FARC: Last days in the jungle?
by Fabio Cuttica
Text edited by Stefano Pontiggia
After 51 years of often brutal conflict and three previous failed negotiations with the government, the Revolutionary Armed Forces of Colombia (FARC) rebel group seems to finally be ready to give up their guns
Negotiations between the Colombian government and FARC have taken place in Havana, Cuba, for the last three years, and they are close to signing a historic peace agreement.
I was able to gain access during some days in one of the rebel-camps belonging to FARC’s Eastern Bloc of FARC, the strongest military faction, in what could be their last days in the jungle.
Since the beginning of the peace process, the activities within the camps have definitely changed. During the short daylight hours in the middle of the dense tropical forest, guerrillas are studying the agreements, preparing for peace and planning new strategies of war, should they fail.
Renegotiating Peace in Colombia
The government failed to understand how much distrust toward the FARC remains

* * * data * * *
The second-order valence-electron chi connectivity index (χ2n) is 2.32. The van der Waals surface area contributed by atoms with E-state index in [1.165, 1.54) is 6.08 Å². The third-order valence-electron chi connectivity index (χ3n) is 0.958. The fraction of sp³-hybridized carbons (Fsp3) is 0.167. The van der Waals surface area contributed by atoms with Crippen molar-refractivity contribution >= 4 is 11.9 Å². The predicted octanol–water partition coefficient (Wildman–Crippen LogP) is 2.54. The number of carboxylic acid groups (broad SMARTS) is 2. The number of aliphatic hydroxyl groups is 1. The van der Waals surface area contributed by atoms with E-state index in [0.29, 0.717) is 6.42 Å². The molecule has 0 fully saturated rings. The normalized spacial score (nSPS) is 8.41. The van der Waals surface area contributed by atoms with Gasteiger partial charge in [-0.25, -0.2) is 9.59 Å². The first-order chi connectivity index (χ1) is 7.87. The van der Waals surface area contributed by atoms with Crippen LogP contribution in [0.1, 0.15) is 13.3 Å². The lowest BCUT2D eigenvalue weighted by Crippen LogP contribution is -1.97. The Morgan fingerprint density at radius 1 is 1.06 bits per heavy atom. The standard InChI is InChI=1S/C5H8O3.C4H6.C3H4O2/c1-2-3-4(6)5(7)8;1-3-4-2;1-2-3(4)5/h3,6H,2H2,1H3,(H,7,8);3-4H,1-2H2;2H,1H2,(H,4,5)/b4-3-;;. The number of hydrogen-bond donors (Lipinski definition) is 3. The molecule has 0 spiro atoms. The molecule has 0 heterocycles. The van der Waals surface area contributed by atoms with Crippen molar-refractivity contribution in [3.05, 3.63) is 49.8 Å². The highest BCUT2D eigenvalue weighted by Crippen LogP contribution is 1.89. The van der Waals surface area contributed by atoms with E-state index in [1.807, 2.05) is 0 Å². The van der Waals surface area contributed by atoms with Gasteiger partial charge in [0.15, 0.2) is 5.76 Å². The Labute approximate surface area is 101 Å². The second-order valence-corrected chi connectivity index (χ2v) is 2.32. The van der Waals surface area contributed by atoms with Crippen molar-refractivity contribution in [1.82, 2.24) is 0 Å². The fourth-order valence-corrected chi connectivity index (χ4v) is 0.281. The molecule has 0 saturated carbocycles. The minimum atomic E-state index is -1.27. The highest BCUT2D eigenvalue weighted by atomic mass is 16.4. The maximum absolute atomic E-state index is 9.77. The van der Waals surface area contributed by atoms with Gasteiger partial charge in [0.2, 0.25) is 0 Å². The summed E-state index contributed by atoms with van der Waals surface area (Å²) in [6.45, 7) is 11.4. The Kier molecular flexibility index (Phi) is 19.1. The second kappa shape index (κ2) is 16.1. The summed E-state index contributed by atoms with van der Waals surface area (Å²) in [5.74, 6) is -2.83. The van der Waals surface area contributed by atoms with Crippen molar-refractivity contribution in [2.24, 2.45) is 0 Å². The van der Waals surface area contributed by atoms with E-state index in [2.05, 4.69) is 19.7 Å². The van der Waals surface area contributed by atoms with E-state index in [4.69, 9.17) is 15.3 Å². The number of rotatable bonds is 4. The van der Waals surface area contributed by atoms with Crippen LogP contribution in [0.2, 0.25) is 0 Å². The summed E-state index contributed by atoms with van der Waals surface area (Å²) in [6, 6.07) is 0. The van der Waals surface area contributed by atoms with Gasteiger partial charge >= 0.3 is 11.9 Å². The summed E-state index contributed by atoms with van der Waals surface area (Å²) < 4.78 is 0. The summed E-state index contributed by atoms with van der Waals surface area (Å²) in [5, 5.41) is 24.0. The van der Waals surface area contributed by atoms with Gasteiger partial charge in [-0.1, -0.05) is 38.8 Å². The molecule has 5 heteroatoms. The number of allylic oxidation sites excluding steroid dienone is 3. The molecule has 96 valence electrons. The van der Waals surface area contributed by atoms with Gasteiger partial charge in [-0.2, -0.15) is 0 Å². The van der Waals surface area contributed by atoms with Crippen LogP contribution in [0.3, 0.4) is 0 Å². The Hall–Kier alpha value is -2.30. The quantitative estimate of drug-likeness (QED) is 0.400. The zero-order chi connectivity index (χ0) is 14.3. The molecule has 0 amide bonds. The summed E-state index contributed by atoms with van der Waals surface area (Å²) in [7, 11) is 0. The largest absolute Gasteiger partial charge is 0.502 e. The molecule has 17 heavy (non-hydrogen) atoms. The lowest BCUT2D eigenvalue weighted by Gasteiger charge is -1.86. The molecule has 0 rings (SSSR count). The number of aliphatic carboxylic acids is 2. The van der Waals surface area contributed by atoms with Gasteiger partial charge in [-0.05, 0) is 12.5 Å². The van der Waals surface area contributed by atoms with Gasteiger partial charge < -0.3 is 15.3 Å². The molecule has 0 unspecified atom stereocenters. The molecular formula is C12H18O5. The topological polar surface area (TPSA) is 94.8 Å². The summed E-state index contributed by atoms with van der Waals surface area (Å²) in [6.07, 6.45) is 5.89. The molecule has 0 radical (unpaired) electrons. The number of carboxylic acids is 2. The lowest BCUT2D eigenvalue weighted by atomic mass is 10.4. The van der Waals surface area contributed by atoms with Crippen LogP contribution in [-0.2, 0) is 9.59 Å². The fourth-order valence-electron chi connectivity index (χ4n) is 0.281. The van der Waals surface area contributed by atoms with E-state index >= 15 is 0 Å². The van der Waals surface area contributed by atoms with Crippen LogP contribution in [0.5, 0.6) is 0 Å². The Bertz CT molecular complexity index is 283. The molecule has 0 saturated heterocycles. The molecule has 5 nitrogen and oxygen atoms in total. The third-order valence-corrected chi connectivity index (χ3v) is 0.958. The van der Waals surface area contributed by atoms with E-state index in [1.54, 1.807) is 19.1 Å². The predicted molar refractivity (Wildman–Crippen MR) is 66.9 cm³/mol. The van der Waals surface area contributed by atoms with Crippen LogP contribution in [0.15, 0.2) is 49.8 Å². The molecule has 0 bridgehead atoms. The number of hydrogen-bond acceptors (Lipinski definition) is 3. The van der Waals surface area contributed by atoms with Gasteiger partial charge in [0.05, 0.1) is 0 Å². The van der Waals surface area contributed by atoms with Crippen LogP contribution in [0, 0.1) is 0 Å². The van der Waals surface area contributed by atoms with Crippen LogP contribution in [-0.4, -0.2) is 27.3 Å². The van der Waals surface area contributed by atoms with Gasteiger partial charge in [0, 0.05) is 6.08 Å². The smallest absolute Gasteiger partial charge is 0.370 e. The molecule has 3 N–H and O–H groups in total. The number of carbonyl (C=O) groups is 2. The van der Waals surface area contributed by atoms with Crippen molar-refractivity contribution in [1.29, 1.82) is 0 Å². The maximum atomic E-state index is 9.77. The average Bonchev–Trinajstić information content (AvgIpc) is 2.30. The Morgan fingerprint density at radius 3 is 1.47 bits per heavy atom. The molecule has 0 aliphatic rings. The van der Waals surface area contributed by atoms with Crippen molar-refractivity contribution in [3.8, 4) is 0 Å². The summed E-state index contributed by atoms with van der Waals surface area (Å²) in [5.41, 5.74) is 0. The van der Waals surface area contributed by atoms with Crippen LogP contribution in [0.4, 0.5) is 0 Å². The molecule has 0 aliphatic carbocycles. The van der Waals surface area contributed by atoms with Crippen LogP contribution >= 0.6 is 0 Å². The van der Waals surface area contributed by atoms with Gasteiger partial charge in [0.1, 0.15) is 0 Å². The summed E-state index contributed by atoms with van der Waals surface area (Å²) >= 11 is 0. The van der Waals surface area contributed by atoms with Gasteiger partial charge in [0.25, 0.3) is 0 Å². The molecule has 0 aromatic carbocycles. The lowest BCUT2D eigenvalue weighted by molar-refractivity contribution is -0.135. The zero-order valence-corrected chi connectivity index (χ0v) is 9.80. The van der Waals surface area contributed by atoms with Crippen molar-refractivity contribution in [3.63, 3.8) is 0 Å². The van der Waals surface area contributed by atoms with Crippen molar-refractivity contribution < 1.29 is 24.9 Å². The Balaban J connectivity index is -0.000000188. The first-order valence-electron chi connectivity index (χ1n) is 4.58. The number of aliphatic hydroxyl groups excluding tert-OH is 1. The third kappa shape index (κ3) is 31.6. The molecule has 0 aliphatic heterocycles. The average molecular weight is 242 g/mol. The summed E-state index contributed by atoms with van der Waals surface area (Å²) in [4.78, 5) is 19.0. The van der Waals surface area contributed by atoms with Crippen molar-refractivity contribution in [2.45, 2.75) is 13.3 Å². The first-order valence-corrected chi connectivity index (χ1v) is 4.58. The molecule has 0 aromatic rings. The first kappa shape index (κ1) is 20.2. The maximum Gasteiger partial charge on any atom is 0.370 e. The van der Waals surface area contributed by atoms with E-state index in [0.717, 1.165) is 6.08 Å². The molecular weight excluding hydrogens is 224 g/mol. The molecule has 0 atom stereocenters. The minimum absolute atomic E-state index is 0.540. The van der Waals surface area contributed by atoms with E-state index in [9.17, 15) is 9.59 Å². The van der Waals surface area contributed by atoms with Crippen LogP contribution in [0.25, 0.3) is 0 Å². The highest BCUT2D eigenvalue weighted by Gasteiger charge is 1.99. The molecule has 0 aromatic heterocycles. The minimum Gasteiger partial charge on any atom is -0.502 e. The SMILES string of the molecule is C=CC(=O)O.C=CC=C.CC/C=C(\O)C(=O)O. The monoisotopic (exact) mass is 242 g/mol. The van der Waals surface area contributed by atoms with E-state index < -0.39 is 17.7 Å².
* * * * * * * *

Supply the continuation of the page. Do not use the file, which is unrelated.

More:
Referendums are developing a reputation for producing undesirable results. Colombia’s recent vote not to endorse a peace deal with the Revolutionary Armed Forces of Colombia (FARC) was widely compared to Britain’s decision to leave the European Union (EU). In both cases, those who put the referendum to the public underestimated the strong emotions of their respective populaces.
The “No” vote in Colombia doesn’t mean the end of the peace process. President Juan Manuel Santos just received the Nobel Peace Prize for his efforts.
From a negotiation point of view, Santos is clearly a competent dealmaker, capable of bringing a guerrilla organisation to the negotiation table with true intentions to find a deal and building a sizable (albeit not big enough) consensus for it. Now begins the negotiation most executives in my classroom point out as the most difficult; the internal one. This is where a deal done with a counterparty must now be brought home and justified to one’s internal stakeholders. Santos must now negotiate with his fierce rival, Álvaro Uribe and the public, which he clearly underestimated. It will be an uphill task.
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Fabio Cuttica - fabiocuttica.com